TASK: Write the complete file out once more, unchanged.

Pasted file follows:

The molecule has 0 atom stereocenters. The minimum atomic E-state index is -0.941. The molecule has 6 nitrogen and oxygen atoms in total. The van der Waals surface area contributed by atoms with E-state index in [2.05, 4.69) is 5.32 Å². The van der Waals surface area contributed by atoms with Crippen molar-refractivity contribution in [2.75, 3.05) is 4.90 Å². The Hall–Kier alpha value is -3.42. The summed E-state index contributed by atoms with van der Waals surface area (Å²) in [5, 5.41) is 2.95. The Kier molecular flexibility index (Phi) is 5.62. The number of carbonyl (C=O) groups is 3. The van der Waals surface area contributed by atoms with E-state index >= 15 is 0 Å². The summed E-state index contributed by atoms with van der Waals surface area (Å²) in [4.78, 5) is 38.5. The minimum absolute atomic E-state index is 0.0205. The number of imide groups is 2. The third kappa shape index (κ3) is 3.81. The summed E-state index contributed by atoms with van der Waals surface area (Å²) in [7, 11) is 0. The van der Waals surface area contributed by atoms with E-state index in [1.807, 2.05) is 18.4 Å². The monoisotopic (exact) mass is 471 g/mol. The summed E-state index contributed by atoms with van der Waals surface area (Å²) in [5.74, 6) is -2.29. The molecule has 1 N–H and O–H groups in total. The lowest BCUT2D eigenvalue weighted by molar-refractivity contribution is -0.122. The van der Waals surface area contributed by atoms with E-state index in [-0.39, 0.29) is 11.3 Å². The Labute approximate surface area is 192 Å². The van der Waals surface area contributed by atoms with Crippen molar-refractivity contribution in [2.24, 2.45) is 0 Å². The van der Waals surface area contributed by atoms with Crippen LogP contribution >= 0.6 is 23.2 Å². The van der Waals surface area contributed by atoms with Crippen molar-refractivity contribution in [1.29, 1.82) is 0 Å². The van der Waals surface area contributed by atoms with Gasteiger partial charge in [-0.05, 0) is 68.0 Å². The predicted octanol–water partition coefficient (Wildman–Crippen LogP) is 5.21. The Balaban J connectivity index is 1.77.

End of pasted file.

The molecule has 0 atom stereocenters. The minimum atomic E-state index is -0.941. The molecule has 6 nitrogen and oxygen atoms in total. The van der Waals surface area contributed by atoms with E-state index in [2.05, 4.69) is 5.32 Å². The van der Waals surface area contributed by atoms with Crippen molar-refractivity contribution in [2.75, 3.05) is 4.90 Å². The Hall–Kier alpha value is -3.42. The summed E-state index contributed by atoms with van der Waals surface area (Å²) in [5, 5.41) is 2.95. The Kier molecular flexibility index (Phi) is 5.62. The number of carbonyl (C=O) groups is 3. The van der Waals surface area contributed by atoms with E-state index >= 15 is 0 Å². The summed E-state index contributed by atoms with van der Waals surface area (Å²) in [4.78, 5) is 38.5. The minimum absolute atomic E-state index is 0.0205. The number of imide groups is 2. The third kappa shape index (κ3) is 3.81. The summed E-state index contributed by atoms with van der Waals surface area (Å²) in [7, 11) is 0. The van der Waals surface area contributed by atoms with E-state index in [1.807, 2.05) is 18.4 Å². The monoisotopic (exact) mass is 471 g/mol. The summed E-state index contributed by atoms with van der Waals surface area (Å²) in [5.74, 6) is -2.29. The molecule has 1 N–H and O–H groups in total. The lowest BCUT2D eigenvalue weighted by molar-refractivity contribution is -0.122. The van der Waals surface area contributed by atoms with E-state index in [-0.39, 0.29) is 11.3 Å². The Labute approximate surface area is 192 Å². The van der Waals surface area contributed by atoms with Crippen molar-refractivity contribution in [2.24, 2.45) is 0 Å². The van der Waals surface area contributed by atoms with Crippen LogP contribution >= 0.6 is 23.2 Å². The van der Waals surface area contributed by atoms with Crippen molar-refractivity contribution in [1.29, 1.82) is 0 Å². The van der Waals surface area contributed by atoms with Gasteiger partial charge in [-0.05, 0) is 68.0 Å². The predicted octanol–water partition coefficient (Wildman–Crippen LogP) is 5.21. The Balaban J connectivity index is 1.77.